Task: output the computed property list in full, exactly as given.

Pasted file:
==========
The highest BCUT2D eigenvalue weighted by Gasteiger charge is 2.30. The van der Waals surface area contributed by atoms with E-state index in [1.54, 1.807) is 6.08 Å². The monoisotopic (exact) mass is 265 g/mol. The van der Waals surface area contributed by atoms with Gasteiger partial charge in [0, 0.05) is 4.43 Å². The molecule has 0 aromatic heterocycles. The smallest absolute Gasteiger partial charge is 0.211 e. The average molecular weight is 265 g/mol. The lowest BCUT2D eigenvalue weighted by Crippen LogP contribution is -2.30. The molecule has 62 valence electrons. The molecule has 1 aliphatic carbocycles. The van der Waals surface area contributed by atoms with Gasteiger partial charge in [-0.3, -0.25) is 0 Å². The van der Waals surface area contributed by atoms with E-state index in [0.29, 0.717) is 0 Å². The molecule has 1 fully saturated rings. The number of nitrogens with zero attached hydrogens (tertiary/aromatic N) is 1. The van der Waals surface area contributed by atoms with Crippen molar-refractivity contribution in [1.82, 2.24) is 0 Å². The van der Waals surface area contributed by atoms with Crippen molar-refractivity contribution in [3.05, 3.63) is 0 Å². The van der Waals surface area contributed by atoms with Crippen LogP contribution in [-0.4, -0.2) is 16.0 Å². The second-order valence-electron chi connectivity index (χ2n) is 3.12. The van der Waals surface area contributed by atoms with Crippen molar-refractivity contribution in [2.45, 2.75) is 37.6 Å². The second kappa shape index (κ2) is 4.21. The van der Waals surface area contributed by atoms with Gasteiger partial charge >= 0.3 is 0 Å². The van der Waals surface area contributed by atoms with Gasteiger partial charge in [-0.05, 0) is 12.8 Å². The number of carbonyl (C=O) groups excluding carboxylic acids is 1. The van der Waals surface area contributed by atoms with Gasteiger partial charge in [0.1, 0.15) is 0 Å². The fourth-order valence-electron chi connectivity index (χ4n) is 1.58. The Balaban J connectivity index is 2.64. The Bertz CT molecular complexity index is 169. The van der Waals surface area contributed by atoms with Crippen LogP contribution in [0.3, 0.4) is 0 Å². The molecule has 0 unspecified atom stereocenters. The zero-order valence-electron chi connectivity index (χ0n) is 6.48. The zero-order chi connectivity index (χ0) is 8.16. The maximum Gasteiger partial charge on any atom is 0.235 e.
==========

The highest BCUT2D eigenvalue weighted by Gasteiger charge is 2.30. The van der Waals surface area contributed by atoms with E-state index in [1.54, 1.807) is 6.08 Å². The monoisotopic (exact) mass is 265 g/mol. The van der Waals surface area contributed by atoms with Gasteiger partial charge in [0, 0.05) is 4.43 Å². The molecule has 0 aromatic heterocycles. The smallest absolute Gasteiger partial charge is 0.211 e. The average molecular weight is 265 g/mol. The lowest BCUT2D eigenvalue weighted by Crippen LogP contribution is -2.30. The molecule has 62 valence electrons. The molecule has 1 aliphatic carbocycles. The van der Waals surface area contributed by atoms with Gasteiger partial charge in [-0.3, -0.25) is 0 Å². The van der Waals surface area contributed by atoms with E-state index in [0.29, 0.717) is 0 Å². The molecule has 1 fully saturated rings. The number of nitrogens with zero attached hydrogens (tertiary/aromatic N) is 1. The van der Waals surface area contributed by atoms with Crippen molar-refractivity contribution in [1.82, 2.24) is 0 Å². The van der Waals surface area contributed by atoms with Crippen molar-refractivity contribution in [3.05, 3.63) is 0 Å². The van der Waals surface area contributed by atoms with Crippen LogP contribution in [-0.4, -0.2) is 16.0 Å². The second-order valence-electron chi connectivity index (χ2n) is 3.12. The van der Waals surface area contributed by atoms with Crippen molar-refractivity contribution in [2.45, 2.75) is 37.6 Å². The second kappa shape index (κ2) is 4.21. The van der Waals surface area contributed by atoms with Gasteiger partial charge >= 0.3 is 0 Å². The van der Waals surface area contributed by atoms with Gasteiger partial charge in [-0.05, 0) is 12.8 Å². The number of carbonyl (C=O) groups excluding carboxylic acids is 1. The van der Waals surface area contributed by atoms with Gasteiger partial charge in [0.1, 0.15) is 0 Å². The fourth-order valence-electron chi connectivity index (χ4n) is 1.58. The Balaban J connectivity index is 2.64. The Bertz CT molecular complexity index is 169. The van der Waals surface area contributed by atoms with Crippen LogP contribution in [0.3, 0.4) is 0 Å². The molecule has 0 unspecified atom stereocenters. The zero-order valence-electron chi connectivity index (χ0n) is 6.48. The zero-order chi connectivity index (χ0) is 8.16. The maximum Gasteiger partial charge on any atom is 0.235 e.